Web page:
These kinds of errors are especially frustrating because they can all be linked to someone’s negligence, which ultimately means that the accident could have been prevented. To help ensure that these types of errors don’t cause or contribute to train accidents, both state and federal law require railroad companies, conductors, and railway employees to adhere to specific safety standards. In fact, the FRA alone employs more than 400 safety inspectors, regional administrators, and grade crossing safety managers to implement these rules.
What do Federal Regulations Require?
Federal regulations require railroad companies to comply with specific rules regarding the loading and transportation of hazardous material and cargo, signal and train control, track maintenance and safety, and the maintenance and repair of train equipment and signals.
Inspecting and maintaining the tracks themselves has proven crucial to preventing accidents, as track failure and obstructions are one of the most common causes of derailments. For this reason, railroad companies are required under federal law to inspect crossings, switches, turnouts, and moveable bridges at least once a month and to control the vegetation along their tracks. The latter prevents a surprising number of accidents, as permitting shrubbery and trees to grow unchecked obscures the vision of train engineers and drivers at railroad crossings.
Conducting regular inspections also helps companies identify and fix any defects before they become so severe that they cause a derailment. Most track defects are the result of normal wear and tear or expansion and contraction caused by extreme changes in temperature and take the form of:
- Flaking steel;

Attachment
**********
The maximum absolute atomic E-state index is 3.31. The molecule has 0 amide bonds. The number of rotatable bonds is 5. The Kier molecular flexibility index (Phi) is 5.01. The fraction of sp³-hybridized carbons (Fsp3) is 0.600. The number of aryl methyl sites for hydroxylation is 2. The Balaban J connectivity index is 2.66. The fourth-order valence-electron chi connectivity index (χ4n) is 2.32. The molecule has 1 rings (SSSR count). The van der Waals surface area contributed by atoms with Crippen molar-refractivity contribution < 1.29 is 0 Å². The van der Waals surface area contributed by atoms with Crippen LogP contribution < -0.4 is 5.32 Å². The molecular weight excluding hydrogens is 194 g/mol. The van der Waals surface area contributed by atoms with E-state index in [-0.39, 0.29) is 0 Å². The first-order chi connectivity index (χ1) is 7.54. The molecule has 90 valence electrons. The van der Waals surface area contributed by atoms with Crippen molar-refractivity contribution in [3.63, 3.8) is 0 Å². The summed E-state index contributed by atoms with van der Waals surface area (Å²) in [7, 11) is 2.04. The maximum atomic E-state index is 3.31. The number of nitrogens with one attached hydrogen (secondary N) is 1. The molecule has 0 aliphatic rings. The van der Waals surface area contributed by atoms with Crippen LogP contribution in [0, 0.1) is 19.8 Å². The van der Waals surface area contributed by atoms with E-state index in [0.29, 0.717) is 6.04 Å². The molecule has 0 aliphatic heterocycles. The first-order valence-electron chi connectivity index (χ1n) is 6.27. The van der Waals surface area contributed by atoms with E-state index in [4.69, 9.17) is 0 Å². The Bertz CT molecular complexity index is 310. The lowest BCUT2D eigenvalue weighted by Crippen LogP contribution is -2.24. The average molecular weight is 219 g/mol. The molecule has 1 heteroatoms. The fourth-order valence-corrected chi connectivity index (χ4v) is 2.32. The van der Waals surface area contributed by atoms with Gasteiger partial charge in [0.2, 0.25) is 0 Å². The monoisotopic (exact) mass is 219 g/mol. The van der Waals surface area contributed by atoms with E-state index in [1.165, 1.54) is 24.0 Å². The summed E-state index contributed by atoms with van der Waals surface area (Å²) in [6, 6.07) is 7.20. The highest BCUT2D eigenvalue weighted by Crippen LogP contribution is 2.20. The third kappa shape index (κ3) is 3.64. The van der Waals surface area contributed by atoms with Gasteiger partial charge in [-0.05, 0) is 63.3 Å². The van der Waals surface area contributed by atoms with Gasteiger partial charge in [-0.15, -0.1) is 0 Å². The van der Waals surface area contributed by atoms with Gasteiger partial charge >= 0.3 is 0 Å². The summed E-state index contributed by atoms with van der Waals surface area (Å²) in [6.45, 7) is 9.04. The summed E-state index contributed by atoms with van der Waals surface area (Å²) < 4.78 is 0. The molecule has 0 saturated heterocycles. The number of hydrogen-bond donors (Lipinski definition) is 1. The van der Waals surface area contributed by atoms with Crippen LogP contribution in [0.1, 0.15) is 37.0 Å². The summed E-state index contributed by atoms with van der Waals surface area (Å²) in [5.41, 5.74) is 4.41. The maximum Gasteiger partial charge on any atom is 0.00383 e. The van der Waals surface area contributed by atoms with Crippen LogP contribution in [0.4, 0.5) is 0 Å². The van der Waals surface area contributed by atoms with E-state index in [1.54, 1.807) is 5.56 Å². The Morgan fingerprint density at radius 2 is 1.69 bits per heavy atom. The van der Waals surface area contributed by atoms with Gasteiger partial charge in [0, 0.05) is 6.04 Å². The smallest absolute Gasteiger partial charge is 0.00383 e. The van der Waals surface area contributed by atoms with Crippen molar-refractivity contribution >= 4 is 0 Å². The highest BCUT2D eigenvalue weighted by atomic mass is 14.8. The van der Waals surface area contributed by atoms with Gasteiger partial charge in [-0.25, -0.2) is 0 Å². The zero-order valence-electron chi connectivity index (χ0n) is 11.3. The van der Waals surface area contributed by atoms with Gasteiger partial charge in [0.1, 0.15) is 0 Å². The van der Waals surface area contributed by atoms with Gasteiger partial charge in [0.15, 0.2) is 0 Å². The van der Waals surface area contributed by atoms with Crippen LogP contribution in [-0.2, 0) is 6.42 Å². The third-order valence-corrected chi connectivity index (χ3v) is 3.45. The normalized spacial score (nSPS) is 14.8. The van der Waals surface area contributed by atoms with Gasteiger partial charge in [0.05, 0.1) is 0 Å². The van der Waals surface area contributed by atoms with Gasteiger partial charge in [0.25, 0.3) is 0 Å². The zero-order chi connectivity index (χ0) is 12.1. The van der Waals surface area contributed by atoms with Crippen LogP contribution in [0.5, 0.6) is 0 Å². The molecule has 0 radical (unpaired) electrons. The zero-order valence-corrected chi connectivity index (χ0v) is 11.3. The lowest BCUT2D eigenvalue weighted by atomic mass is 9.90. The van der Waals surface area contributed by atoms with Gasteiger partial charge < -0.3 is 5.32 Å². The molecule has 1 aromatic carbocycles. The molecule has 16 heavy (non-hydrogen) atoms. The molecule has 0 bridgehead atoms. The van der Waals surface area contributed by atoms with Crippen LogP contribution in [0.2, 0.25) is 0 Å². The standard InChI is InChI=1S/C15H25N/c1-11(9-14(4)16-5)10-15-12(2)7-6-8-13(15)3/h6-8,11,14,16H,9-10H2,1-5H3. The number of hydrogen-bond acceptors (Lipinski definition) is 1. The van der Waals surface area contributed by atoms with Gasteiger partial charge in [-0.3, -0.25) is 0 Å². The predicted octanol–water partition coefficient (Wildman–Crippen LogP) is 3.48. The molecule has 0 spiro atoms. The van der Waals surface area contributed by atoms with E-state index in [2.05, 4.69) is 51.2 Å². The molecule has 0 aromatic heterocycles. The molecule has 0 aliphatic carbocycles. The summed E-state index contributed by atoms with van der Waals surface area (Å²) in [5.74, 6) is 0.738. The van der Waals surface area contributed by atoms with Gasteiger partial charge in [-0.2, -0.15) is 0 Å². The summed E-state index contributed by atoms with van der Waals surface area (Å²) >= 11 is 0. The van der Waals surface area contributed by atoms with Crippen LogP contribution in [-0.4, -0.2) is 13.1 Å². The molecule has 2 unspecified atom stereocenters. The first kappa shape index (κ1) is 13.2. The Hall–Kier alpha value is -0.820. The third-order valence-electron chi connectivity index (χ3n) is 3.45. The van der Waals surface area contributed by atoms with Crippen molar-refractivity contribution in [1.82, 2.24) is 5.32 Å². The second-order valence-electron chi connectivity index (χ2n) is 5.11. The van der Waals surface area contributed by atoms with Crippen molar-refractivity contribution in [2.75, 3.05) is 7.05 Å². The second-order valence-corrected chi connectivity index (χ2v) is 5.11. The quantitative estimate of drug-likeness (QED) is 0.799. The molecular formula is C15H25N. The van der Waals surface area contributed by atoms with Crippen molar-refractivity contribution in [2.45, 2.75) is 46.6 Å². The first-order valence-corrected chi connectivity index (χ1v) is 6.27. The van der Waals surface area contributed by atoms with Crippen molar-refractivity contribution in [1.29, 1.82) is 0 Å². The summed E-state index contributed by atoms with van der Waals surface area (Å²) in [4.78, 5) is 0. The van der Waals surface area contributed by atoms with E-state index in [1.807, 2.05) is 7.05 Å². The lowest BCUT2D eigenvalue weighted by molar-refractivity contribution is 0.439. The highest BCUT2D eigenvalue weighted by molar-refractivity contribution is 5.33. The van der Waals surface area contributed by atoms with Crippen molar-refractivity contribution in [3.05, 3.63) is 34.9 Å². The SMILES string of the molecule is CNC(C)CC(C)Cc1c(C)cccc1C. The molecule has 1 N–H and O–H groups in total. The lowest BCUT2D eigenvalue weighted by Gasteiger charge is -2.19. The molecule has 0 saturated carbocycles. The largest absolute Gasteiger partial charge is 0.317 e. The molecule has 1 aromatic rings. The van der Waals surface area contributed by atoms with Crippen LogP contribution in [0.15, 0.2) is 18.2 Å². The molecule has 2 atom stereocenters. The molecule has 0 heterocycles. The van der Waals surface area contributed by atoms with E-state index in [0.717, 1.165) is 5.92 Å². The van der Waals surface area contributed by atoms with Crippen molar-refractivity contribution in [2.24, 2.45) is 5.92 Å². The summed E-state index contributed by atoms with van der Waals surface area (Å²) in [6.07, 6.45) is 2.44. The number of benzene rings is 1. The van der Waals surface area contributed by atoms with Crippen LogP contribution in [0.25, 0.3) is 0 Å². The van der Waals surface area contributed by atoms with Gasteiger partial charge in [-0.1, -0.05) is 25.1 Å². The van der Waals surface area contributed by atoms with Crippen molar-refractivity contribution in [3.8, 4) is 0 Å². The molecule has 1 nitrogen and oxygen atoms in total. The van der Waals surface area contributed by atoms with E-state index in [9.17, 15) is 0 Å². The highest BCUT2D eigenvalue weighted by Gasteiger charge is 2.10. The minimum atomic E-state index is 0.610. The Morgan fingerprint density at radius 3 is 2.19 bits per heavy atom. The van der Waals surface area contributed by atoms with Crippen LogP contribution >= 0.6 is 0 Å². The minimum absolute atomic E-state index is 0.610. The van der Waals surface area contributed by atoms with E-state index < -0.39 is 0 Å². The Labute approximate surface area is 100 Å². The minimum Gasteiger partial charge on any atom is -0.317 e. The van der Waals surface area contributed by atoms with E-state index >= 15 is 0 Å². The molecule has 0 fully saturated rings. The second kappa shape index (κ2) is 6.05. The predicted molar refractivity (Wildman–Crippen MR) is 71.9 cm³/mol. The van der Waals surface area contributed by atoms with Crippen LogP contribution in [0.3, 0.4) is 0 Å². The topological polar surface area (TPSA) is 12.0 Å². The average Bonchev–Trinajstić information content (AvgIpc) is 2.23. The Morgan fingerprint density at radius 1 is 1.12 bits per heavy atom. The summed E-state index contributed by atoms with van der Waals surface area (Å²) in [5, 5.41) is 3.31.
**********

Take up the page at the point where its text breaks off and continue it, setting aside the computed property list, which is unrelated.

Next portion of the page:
- Burned rails;
- Fissures or fractures in the railheads;
- Cracks in the bolt holes; and
- Cracks in the base of the rails.
By conducting regular inspections, railroad companies can assess the general state of their tracks and repair any problems before they become dangerous. Companies are also required to ensure that the trains themselves are properly maintained and repaired and that all signals are operational. Companies that fail to comply with these rules can be held liable for resulting accidents.
Who is Liable?
While some train accidents may clearly be the fault of a single individual, it is much more common for multiple parties to be at fault. For example, if a train engineer fell asleep while operating a train and caused a collision with a vehicle at a crossing, the at-fault train engineer, as well as his or her employer could be held liable for damages. However, if the driver of the vehicle was also at fault for remaining on the tracks, his or her estate could be required to pay a portion of the damages. Alternatively, if an accident can be attributed to poor track design or a lack of rail maintenance, the company responsible for designing or inspecting the rails could be held liable, as could the city or state if it was required to maintain the tracks. Determining who was at fault for this type of collision is difficult and requires an in-depth investigation by experienced professionals.
Call an Experienced Texas Train Accident Attorney Today
To discuss your case with a dedicated Texas train accident lawyer, please contact Pottroff & Karlin, LLC at 785-539-4656 for a free consultation. We are eager to assist you with your case.